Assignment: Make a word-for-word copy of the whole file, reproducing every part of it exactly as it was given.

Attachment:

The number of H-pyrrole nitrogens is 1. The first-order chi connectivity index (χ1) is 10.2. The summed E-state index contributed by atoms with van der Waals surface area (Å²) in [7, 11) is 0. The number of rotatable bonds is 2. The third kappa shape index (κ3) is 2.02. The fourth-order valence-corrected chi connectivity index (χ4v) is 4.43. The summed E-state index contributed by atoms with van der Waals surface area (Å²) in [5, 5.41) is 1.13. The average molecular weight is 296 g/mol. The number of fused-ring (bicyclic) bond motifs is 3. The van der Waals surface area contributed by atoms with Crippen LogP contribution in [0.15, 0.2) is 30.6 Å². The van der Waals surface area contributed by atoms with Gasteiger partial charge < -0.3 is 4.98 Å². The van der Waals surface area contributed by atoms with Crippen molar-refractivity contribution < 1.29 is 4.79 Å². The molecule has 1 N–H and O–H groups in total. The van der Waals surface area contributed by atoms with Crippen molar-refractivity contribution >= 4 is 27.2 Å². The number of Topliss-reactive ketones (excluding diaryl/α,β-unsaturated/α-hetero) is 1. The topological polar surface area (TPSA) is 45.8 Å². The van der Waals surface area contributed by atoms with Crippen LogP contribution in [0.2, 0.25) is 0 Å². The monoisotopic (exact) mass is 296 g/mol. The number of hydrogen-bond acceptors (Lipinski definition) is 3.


The number of H-pyrrole nitrogens is 1. The first-order chi connectivity index (χ1) is 10.2. The summed E-state index contributed by atoms with van der Waals surface area (Å²) in [7, 11) is 0. The number of rotatable bonds is 2. The third kappa shape index (κ3) is 2.02. The fourth-order valence-corrected chi connectivity index (χ4v) is 4.43. The summed E-state index contributed by atoms with van der Waals surface area (Å²) in [5, 5.41) is 1.13. The average molecular weight is 296 g/mol. The number of fused-ring (bicyclic) bond motifs is 3. The van der Waals surface area contributed by atoms with Crippen LogP contribution in [0.15, 0.2) is 30.6 Å². The van der Waals surface area contributed by atoms with Gasteiger partial charge < -0.3 is 4.98 Å². The van der Waals surface area contributed by atoms with Crippen molar-refractivity contribution < 1.29 is 4.79 Å². The molecule has 1 N–H and O–H groups in total. The van der Waals surface area contributed by atoms with Crippen molar-refractivity contribution >= 4 is 27.2 Å². The number of Topliss-reactive ketones (excluding diaryl/α,β-unsaturated/α-hetero) is 1. The topological polar surface area (TPSA) is 45.8 Å². The van der Waals surface area contributed by atoms with Crippen LogP contribution in [0.2, 0.25) is 0 Å². The monoisotopic (exact) mass is 296 g/mol. The number of hydrogen-bond acceptors (Lipinski definition) is 3.